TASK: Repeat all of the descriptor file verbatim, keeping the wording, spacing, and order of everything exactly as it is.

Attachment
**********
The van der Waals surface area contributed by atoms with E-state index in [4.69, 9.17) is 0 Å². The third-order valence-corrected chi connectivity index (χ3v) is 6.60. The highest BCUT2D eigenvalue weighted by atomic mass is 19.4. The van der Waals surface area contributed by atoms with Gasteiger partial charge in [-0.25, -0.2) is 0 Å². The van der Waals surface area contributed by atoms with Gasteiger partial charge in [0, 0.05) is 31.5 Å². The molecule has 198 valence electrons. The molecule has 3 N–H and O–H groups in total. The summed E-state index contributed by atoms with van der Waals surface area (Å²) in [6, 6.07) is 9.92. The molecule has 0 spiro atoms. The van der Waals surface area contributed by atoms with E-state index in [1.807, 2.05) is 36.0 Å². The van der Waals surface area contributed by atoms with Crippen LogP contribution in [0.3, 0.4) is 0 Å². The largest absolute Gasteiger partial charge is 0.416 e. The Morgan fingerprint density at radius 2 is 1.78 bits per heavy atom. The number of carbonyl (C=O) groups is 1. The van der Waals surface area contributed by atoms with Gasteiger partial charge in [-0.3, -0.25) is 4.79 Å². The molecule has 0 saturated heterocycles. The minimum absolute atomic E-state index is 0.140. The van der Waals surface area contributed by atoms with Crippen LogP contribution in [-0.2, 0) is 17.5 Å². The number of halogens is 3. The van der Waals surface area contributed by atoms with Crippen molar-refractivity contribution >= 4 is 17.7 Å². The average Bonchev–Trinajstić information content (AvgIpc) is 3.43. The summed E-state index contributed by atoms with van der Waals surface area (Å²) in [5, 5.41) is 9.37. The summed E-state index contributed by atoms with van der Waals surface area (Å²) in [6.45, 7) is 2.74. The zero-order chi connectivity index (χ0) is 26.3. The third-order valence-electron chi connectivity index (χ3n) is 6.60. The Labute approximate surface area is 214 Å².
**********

The van der Waals surface area contributed by atoms with E-state index in [4.69, 9.17) is 0 Å². The third-order valence-corrected chi connectivity index (χ3v) is 6.60. The highest BCUT2D eigenvalue weighted by atomic mass is 19.4. The van der Waals surface area contributed by atoms with Gasteiger partial charge in [-0.25, -0.2) is 0 Å². The van der Waals surface area contributed by atoms with Gasteiger partial charge in [0, 0.05) is 31.5 Å². The molecule has 198 valence electrons. The molecule has 3 N–H and O–H groups in total. The summed E-state index contributed by atoms with van der Waals surface area (Å²) in [6, 6.07) is 9.92. The molecule has 0 spiro atoms. The van der Waals surface area contributed by atoms with E-state index in [1.807, 2.05) is 36.0 Å². The van der Waals surface area contributed by atoms with Crippen LogP contribution in [0.3, 0.4) is 0 Å². The largest absolute Gasteiger partial charge is 0.416 e. The Morgan fingerprint density at radius 2 is 1.78 bits per heavy atom. The number of carbonyl (C=O) groups is 1. The van der Waals surface area contributed by atoms with Gasteiger partial charge in [-0.3, -0.25) is 4.79 Å². The molecule has 0 saturated heterocycles. The minimum absolute atomic E-state index is 0.140. The van der Waals surface area contributed by atoms with Crippen LogP contribution in [-0.2, 0) is 17.5 Å². The number of halogens is 3. The van der Waals surface area contributed by atoms with Crippen molar-refractivity contribution >= 4 is 17.7 Å². The average Bonchev–Trinajstić information content (AvgIpc) is 3.43. The summed E-state index contributed by atoms with van der Waals surface area (Å²) in [5, 5.41) is 9.37. The summed E-state index contributed by atoms with van der Waals surface area (Å²) in [6.45, 7) is 2.74. The zero-order chi connectivity index (χ0) is 26.3. The third-order valence-electron chi connectivity index (χ3n) is 6.60. The Labute approximate surface area is 214 Å².